Archives For Value Investing

Quiz!

Which stocks are riskiest when inflation is high? (Note: stocks in each group are split between Growth and Value, with Value getting the lower Price/Book.)

  1. Value stocks that are priced far above their average valuations.
  2. Growth stocks.
  3. Value stocks.

What is the Impact of High Inflation on Stock Returns?

We are experiencing very high inflation, last seen in the early 1980’s. What is the Impact of High Inflation on Stock Returns?

  1. Negative: It hurts stocks, by reducing stock valuations (Price/Book) to reflect a lower value of future earnings. It hurts growth stocks with high valuations especially hard. Examples are S&P 500 and Nasdaq.
  2. Positive: It ultimately helps stocks, because high inflation = higher prices => higher earnings for the companies.

The bigger the spike in inflation, the more stocks are likely to decline in the short run, because the negative forces can be greater than the positive ones. Once stock valuations adjust to higher inflation and higher interest rates (that are used to combat inflation), the positive impact tends to be much stronger, especially for value stocks.

Key takeaways:

  1. When inflation spikes, you should be especially cautious of stocks with very high valuations. Now the largest tech stocks are priced extremely high, something familiar from past cycles. In the 1970’s, we had the nifty-fifty, also called “one-decision” stocks. Counter to expectations at the time, they crashed badly despite being the most prominent of US stocks (https://en.wikipedia.org/wiki/Nifty_Fifty). Stock returns adhere to the formula, price = book value x (price / book value). If the valuations (price / book value) are very high, even the best company in the world can see its stock price drop.
  2. Value stocks (with low valuations, or price / book-value) are better positioned for high inflation, for 2 reasons: (1) Immediate: there is no big correction necessary to valuations; (2) Ongoing: more of their earnings are from the near-term, with a smaller needed discount to future earnings.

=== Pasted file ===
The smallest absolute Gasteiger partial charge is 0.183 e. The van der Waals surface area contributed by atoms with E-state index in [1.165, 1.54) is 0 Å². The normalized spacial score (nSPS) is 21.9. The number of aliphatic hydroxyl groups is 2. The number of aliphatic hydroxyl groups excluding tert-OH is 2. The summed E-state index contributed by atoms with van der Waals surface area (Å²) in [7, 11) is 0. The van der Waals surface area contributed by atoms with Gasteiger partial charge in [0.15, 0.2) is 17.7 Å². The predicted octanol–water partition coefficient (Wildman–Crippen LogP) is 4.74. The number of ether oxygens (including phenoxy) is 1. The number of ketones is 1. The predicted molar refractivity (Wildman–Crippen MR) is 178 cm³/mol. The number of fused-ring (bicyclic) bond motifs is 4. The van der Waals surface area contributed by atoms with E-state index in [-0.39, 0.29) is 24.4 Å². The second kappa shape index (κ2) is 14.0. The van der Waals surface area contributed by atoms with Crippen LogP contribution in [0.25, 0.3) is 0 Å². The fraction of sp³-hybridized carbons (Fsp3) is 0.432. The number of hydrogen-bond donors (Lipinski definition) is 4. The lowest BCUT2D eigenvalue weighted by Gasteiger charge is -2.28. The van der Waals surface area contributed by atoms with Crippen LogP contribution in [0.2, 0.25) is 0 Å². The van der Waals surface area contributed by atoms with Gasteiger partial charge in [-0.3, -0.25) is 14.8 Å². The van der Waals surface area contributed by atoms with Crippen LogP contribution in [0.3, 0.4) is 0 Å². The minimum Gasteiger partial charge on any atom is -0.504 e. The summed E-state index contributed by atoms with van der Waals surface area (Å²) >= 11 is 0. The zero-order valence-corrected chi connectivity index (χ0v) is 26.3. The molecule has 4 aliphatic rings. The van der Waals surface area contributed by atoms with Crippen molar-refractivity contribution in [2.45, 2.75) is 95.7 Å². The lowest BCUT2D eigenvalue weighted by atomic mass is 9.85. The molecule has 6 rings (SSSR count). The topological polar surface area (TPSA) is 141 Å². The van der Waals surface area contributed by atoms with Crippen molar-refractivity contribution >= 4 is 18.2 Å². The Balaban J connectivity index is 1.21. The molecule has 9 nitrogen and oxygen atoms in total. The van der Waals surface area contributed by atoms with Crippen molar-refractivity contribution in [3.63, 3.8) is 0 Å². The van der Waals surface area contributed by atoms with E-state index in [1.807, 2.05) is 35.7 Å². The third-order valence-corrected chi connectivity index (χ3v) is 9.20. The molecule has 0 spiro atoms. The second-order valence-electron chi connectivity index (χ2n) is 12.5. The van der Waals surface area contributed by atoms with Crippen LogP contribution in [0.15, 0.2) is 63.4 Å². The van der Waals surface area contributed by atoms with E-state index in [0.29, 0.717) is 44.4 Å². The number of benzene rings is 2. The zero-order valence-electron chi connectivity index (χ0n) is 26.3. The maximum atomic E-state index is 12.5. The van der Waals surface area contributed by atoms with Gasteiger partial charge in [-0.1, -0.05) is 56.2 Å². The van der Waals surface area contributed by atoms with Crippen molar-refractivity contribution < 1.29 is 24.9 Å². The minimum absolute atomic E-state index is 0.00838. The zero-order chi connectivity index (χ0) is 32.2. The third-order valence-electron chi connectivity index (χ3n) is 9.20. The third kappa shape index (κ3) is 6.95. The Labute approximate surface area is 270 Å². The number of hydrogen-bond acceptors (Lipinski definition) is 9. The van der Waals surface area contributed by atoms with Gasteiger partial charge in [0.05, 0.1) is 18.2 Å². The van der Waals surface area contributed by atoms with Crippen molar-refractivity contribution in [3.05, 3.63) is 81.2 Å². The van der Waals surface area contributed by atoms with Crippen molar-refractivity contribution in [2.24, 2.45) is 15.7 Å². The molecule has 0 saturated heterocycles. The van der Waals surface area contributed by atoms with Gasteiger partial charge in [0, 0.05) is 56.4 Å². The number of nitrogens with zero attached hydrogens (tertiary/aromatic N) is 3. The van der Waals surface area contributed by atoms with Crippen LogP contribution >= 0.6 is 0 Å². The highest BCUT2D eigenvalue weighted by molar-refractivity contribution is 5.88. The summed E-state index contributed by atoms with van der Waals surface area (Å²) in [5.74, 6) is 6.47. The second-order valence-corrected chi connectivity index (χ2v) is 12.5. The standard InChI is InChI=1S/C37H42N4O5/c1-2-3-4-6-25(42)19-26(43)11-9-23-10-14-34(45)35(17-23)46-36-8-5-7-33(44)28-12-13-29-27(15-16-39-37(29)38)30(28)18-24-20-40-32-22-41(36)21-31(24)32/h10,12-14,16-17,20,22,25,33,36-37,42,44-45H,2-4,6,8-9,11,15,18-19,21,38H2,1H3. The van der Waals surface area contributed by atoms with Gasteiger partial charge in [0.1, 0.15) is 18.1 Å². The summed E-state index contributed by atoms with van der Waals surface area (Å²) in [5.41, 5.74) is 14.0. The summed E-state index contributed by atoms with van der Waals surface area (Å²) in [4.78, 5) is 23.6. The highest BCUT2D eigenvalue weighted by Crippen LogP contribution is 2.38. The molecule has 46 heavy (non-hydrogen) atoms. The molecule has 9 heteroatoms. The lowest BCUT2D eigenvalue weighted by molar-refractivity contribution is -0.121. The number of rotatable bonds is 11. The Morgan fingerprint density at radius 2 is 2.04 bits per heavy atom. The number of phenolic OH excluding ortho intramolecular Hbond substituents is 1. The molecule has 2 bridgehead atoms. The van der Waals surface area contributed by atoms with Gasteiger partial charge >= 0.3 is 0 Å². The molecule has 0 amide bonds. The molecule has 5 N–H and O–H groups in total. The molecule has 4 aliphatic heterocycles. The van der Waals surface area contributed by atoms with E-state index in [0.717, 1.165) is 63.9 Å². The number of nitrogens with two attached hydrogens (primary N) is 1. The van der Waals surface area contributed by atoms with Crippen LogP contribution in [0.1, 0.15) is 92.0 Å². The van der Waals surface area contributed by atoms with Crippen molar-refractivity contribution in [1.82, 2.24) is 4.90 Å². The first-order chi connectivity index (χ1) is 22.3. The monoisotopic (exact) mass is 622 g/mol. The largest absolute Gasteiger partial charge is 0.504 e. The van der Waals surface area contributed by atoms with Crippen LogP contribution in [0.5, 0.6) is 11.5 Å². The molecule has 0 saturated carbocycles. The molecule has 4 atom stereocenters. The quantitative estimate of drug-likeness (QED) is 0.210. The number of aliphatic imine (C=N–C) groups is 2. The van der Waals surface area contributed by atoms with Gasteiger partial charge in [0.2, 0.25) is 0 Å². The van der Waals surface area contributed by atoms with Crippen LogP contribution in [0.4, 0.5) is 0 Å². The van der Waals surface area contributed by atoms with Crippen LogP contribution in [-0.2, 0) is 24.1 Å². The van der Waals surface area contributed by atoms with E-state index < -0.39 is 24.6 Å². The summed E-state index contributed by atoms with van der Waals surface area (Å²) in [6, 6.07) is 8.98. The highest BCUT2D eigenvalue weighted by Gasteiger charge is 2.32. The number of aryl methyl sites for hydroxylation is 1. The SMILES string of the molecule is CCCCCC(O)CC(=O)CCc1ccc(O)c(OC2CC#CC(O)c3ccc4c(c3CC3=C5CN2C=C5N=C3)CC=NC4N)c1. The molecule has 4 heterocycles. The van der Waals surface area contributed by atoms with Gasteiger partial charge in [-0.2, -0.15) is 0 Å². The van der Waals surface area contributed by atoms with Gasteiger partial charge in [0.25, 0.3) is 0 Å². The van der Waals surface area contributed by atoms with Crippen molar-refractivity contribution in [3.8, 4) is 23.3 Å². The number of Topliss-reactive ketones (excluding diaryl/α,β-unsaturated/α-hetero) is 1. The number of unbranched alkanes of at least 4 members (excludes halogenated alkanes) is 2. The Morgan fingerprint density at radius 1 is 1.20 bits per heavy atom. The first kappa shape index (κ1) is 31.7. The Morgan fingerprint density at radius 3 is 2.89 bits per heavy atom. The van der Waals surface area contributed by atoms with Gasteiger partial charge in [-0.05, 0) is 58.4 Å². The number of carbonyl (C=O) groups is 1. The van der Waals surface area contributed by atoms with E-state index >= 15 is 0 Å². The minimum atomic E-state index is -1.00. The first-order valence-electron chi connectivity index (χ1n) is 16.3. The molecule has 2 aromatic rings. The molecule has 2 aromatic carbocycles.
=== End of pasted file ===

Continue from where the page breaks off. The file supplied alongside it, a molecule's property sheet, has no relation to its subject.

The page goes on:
3. Even value stocks can be expensive at times. For example, US Large Value stocks are currently very expensive (but still less than the S&P 500 and Nasdaq). In stark contrast, non-US Value stocks are priced low.

Quiz Answer:

Which stocks are riskiest when inflation is high? (Note: stocks in each group are split between Growth and Value, with Value getting the lower Price/Book.)

  1. Value stocks that are priced far above their average valuations. [Correct Answer]
  2. Growth stocks. [Correct Answer]
  3. Value stocks.

Explanation:

  1. While value stocks tend to have low Price/Book, sometimes an entire collection of stocks becomes expensive, including value stocks. A current example is US Large stocks.
  2. Growth stocks tend to have earnings far into the future, that need to be discounted by high interest rates (the tool used to combat high inflation).
  3. Value stocks are priced lower and have nearer-term earnings that not impacted as much by higher interest rates. The increase in income (along with inflation) can become the dominant force.

See article for more explanations.

Disclosures Including Backtested Performance Data

Quiz!

Question 1: In the past 10 years, how much did the S&P 500 companies grow their book values (change in price divided by change in price/book)?

  1. 16.2%
  2. 6%
  3. -6%

Question 2: Last time the S&P 500 had approximately today’s valuations, what was its average annual performance in the following 10 years?

  1. 16.2%
  2. 10%
  3. -1%

S&P 500 10-Year Returns if The Past Repeats

The S&P 500 enjoyed strong returns averaging 16.2% per year in the past 10 years. 10 years look like a long track record, enough to entice investing in the S&P 500 today, based on this data. Let’s evaluate this theory:

1. Actual book-value growth calculated at a mere 6%: What was the growth in the book value of the S&P 500 companies in the past 10 years? We can calculate it as the difference between compounding the 16.2% price increase per year and about 9.6% price/book increase per year (x2.5 going from under 2 to nearly 5), which is 6% per year. It turns out that the past 10 years were not very exciting for the S&P 500 companies.

2. Valuations declined 9.6% per year: From the most recent cycle when valuations reached today’s valuations (year 2000), they declined from about 5 to about 2 in 10 years, which is equal to -9.6% per year.

3. If the past repeats itself, we can get -3.3% annual decline for 10 years = -28% total: If the companies do as well as the past 10 years = 6% per year, and valuations revert to normal as happened last time we reached today’s valuations = -9.6% per year, we get an annual decline of -3.3% per year, and a total decline of -28%.